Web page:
lewrockwell.com / By Thomas J. DiLorenzo / January 3, 2013
In the sub-discipline of economics known as public choice, an important concept is the theory of “rational ignorance.” First articulated by political scientist Anthony Downs in the 1950s, and expanded upon by economist Gordon Tullock and others, the theory of rational ignorance holds that it is perfectly rational for individuals to largely ignore politics, or even not to vote. There are only twenty-four hours in a day, and we all spend most of our time doing our jobs, pursuing an education, raising families, paying bills, and planning our private lives. We rationally spend very little time becoming informed about politics and government policy.
From an economic perspective, it is irrational for most people to vote in presidential elections since, in a country as big as the United States, the probability that your vote will “make a difference” is about 1/100,000,000, with the denominator being the number of voters. The main reason people vote, therefore, is similar to the reason why they cheer for their favorite sports team. Or, they have been so bombarded with government propaganda for their entire lives that they believe it is their “patriotic duty” to legitimize the state and all that it does by “voicing their consent” at the voting booth.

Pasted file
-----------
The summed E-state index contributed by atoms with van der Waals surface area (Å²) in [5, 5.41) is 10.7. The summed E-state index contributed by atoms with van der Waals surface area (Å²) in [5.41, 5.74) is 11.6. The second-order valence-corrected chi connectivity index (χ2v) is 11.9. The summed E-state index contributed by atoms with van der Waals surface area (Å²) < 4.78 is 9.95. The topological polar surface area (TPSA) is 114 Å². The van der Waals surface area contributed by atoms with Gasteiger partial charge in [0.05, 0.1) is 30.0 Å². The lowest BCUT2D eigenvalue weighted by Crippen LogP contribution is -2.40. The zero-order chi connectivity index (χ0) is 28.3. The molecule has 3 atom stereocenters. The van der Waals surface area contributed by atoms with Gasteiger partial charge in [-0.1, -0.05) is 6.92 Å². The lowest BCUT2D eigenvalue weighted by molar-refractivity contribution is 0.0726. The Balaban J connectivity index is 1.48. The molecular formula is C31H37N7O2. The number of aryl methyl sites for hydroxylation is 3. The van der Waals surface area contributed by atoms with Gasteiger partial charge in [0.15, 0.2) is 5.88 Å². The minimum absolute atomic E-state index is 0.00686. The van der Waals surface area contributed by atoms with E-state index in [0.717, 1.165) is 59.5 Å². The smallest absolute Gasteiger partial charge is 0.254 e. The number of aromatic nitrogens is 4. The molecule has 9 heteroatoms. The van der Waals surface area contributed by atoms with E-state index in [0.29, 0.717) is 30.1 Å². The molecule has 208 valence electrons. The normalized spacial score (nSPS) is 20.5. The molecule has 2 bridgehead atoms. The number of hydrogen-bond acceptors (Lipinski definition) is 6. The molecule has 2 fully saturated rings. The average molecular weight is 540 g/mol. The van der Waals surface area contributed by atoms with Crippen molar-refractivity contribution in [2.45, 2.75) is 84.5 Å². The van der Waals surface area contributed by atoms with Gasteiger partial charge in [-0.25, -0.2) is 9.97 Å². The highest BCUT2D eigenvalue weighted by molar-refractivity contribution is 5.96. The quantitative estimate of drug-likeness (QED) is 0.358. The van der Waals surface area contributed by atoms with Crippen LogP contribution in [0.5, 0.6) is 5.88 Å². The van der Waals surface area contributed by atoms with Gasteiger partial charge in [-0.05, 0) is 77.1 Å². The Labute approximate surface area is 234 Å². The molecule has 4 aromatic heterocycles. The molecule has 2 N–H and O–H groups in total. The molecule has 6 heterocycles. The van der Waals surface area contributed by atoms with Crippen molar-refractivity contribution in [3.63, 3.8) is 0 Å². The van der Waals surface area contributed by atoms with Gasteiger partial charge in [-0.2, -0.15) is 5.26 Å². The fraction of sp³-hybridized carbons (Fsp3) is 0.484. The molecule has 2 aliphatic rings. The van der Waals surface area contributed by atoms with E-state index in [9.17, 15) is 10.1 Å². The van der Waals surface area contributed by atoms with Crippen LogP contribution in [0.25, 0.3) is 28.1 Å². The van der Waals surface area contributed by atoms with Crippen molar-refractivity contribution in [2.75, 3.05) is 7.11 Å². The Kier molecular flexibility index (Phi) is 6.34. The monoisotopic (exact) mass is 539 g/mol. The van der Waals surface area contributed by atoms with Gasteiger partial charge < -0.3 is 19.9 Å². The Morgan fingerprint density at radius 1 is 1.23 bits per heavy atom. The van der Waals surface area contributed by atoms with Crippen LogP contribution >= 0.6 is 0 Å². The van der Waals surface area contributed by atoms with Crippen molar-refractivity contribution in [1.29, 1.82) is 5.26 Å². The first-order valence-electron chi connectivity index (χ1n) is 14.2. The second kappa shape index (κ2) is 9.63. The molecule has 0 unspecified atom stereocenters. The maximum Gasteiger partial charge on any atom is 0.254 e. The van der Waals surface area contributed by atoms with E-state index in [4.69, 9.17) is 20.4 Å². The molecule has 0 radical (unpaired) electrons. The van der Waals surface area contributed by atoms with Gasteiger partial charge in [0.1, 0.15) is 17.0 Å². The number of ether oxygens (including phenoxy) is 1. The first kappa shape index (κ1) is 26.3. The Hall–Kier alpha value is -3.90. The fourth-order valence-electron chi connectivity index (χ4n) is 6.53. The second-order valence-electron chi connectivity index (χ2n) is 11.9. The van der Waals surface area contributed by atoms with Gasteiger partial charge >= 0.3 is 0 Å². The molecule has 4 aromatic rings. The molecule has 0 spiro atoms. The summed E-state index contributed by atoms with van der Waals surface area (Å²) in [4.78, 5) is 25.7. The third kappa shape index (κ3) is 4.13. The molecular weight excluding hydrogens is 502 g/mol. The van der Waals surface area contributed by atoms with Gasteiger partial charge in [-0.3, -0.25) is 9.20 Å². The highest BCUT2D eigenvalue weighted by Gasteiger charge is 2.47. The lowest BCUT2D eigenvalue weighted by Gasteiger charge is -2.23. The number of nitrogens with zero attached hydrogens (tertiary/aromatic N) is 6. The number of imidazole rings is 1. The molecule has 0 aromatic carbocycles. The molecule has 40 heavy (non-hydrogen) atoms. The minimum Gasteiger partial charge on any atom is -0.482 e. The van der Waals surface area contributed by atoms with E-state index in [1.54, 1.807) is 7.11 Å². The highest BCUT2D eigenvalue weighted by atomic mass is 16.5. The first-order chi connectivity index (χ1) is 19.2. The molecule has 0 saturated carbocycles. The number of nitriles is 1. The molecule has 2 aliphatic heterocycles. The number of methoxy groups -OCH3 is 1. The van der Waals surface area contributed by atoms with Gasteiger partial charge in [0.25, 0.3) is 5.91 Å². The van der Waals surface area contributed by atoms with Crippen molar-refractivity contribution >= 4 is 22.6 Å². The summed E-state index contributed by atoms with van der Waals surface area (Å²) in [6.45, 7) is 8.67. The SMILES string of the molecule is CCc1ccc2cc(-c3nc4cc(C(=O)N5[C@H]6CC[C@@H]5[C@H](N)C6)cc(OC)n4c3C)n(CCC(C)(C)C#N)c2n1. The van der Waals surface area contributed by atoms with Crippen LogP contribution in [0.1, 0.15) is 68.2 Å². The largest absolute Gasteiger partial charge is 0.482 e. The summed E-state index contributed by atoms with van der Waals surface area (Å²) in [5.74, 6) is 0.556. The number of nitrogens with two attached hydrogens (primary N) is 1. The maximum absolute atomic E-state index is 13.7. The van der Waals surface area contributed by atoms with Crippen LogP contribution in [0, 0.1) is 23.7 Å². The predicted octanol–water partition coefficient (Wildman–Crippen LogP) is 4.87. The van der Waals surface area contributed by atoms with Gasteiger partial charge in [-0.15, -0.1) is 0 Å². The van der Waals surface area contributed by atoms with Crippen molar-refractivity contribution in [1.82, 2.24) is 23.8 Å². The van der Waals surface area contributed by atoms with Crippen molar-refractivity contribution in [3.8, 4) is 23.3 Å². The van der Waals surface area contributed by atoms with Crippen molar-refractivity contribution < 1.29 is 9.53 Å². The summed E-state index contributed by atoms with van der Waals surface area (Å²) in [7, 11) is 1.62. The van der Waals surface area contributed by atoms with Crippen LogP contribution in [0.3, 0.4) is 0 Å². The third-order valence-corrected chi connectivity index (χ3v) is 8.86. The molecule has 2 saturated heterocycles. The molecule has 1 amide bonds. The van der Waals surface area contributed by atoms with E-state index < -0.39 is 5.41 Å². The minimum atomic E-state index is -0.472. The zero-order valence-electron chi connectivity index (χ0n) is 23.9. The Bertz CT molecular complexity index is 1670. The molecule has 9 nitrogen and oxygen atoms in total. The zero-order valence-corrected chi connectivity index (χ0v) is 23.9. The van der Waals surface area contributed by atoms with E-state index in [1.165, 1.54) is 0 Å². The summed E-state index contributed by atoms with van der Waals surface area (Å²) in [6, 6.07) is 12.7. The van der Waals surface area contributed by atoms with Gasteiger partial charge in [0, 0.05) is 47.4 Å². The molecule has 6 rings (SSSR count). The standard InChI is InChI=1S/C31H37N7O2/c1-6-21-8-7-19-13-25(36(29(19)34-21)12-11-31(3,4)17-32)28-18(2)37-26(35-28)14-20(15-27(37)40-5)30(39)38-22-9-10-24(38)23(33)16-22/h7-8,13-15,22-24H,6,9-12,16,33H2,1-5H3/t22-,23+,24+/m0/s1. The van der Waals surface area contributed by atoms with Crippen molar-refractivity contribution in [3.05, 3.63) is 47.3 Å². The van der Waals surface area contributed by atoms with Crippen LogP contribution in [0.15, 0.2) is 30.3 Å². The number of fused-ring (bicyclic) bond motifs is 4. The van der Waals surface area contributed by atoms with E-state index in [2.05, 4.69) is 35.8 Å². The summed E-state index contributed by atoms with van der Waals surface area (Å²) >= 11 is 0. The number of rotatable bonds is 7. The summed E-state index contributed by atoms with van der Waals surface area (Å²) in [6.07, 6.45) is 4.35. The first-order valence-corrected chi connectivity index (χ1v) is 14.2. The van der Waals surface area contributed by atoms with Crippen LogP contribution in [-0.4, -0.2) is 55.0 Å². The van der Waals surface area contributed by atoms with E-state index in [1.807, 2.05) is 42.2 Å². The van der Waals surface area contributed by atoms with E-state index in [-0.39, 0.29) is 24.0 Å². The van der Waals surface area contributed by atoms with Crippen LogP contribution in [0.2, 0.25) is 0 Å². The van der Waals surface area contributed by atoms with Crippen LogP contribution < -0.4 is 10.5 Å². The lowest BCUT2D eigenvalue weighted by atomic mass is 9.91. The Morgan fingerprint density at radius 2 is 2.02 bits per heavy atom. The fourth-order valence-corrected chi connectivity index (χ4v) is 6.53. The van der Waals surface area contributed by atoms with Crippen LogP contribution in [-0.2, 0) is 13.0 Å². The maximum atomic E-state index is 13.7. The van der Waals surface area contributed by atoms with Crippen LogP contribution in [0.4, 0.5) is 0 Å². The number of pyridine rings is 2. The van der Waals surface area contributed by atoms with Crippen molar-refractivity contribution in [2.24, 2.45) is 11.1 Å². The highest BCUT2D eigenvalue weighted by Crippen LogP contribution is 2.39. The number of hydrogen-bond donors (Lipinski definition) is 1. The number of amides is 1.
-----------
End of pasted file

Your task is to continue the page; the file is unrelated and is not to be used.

One consequence of the rational ignorance effect is that, since the general public is largely ignorant of the machinations of the state, political outcomes are controlled by special-interest groups, the largest of which is the state itself and all of its functionaries. This is true as far as it goes, but it is much worse. The average citizen in a democracy is not only rationally ignorant, but rationally misinformed, thanks to the relentless statist propaganda that is drummed into the heads of nearly everyone beginning in pre-school. The entire educational system in America has become one gigantic, state-funded statist brainwashing operation.